The Hundred Foot Journey (executive produced by Oprah Winfrey and Steven Spielberg) is part of the same flavorless, homogenized pedigree of culinary tale that Chocolat (director Lasse Hallström’s previous film) belongs to. And like every other film about Western interaction with Indian cooking and culture (Bend It Like BeckhamEat Pray Love, and other similarly insipid fare), it inevitably fetishizes and exotisizes. In other words, prepare to be really impressed by the use of cardamom… in everything. Talk about a massive reduction. -Toni Tileva

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The Judge - Now playing in D.C.

It’s Oscar season and so it’s time to stop reviewing movies about pointless CGI wallopfests and time to start reviewing movies about A-List actors making over-budgeted B-movies. And it’s October so it’s time to review the stuff even the studio suits know is bad, which let me tell you, means it’s really, really bad. Today’s worthless melodrama Mad Libs is The Judge, a farrago of fail from the guy who wrote Gran Torino and the guy who directed Shanghai Knights and Fred Claus. This is probably the part where you should stop reading the review because really if that sentence didn’t already scare you off seeing this why do you read movie reviews? -Max Bentovim

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Kill The MessengerNow playing in D.C.

The film, which chronicles mid-90s the efforts of journalist Gary Webb (Jeremy Renner) to blow open a story about tacit CIA involvement in the U.S. crack epidemic, is ostensibly a throwback to 70s-style political thrillers. Its hero is a driven and troubled individual with a bit of a counter-cultural streak; the direction by Michael Cuesta favors handheld camerawork and a gritty, low-tech feel; and themes of political corruption, paranoia, and veiled threats in half-finished sentences are sprinkled throughout. But the 1970s thrillers also went beyond this, to the vertiginous experience of having the powers-that-be decide you need to be disposed of, either through intimidation, threats, character assassination, or career sabotage. -Jeff Spross

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Last Days in VietnamNow playing in D.C.

You know things aren’t going well, an old Southern folk saying goes, when you’re pushing helicopters off the edge of a boat. -Max Bentovim

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Left BehindNow playing in D.C.

So what goodwill Left Behind can generate comes from what its actors can bring to the table – Cage is Cage; Murray, Thompson and Thomson are serviceable; Whelan is risible – and its generally affable tone. Which is itself weird, because the underlying theology here really is insane. -Jeff Spross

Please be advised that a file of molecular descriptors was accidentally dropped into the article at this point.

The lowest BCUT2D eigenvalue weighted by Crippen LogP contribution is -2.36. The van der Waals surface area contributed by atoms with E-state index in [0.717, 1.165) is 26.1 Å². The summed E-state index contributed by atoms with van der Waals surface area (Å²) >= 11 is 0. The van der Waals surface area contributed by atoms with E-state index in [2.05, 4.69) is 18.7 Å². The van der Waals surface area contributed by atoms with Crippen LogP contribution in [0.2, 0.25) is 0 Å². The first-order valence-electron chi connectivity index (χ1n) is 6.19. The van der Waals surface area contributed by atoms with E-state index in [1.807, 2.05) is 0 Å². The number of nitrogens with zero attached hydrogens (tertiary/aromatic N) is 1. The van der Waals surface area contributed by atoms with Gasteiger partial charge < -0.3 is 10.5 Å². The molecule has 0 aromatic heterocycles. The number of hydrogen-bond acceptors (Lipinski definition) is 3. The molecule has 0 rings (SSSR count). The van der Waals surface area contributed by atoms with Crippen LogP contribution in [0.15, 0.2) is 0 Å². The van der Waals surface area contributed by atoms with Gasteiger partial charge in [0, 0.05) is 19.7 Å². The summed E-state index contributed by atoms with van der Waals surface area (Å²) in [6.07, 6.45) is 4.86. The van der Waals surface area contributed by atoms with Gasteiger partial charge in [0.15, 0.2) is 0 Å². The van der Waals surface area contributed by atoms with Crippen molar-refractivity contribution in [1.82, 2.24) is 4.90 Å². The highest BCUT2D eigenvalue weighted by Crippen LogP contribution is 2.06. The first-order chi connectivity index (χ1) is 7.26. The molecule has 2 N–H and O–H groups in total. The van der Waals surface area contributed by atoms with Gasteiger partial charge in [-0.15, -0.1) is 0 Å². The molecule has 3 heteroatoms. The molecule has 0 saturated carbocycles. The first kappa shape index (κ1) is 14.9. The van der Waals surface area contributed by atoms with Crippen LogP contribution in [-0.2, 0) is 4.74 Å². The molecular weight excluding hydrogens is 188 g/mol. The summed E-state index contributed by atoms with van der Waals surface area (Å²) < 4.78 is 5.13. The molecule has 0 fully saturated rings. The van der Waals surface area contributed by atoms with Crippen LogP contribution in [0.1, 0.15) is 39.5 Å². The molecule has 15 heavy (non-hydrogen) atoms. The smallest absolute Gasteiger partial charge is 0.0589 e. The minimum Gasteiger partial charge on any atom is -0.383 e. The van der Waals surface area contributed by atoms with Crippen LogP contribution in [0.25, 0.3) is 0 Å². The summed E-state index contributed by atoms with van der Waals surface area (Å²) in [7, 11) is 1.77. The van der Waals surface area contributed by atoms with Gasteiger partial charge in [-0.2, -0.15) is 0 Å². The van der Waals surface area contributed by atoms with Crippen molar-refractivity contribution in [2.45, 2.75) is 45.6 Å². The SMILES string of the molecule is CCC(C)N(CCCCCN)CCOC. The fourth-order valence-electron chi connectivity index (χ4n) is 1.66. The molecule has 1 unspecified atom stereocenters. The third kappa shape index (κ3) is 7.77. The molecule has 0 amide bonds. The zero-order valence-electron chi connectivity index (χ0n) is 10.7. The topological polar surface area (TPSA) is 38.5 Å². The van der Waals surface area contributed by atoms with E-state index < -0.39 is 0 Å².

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MaleficentNow playing near D.C.

When Angelina Jolie set out to retool the classic 1959 Disney animated version of the fairytale Sleeping Beauty in Maleficent, she probably had her young daughters in mind (it should be noted the film is sprinkled lovingly with callbacks to the original film, from the precise hair and makeup of Maleficent and the three fairy godmothers, to the lopsided pastel cake presented to Aurora on her 16th birthday). Still, it’s unclear if she meant to make what is ultimately a seething revenge fantasy of Tarantino-proportions. -Catherine McCarthy

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The Maze RunnerNow playing in D.C.

YA novels seem to all have a very similar arc: things have been this way for years (likely in a dystopia of some sort), until one special person arrives to shake it all up. It’s a tried and true formula, from Hogwarts to Hunger Games. Yet unlike its predecessors, The Maze Runner is mostly like a rat in a maze, concerned with a singular mission, no frills, just determination towards the goal. The Maze Runner doesn’t have the expected romance angle or an abundance of character development, but it does start off like a shot and doesn’t pull back the reins until a disappointing finale. -Ross Bonaime

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Men Women and ChildrenNow playing in D.C.

Imagine you’re blindfolded, throwing darts at a wall. When you uncover your eyes, you see that the wall is filled with the assorted perils of the internet. Look, the blue-tipped dart lands on the mother lode of web hazards: pornography. Darts land on online dating, pro-anorexic support groups, and video games. You even throw one dart on the general malaise of swiping your screen ad infinitum. I’m pretty sure this is the brainstorming process director Jason Reitman used to develop Men, Women and Children. -Rachel Kurzius

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PrideNow playing in D.C.

Pride is the latest feel-good comedic drama from England, the sort where kooky characters come together for the sake of an institution or town bigger than themselves. The apotheosis of the subgenre is The Full Monty, which was nominated for Best Picture and inspired a Broadway musical, as well as a slew of imitators. Waking Ned Divine, Kinky Boots, and Billy Elliott are also of this mold – the latter two had successful Broadway runs – which is another way of saying that there’s nothing too original in Pride. Then again, there’s no reason to update a formula that attracts a certain type of audience, especially when there’s a populist political message, too. -Alan Zilberman

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The Skeleton TwinsNow playing in D.C.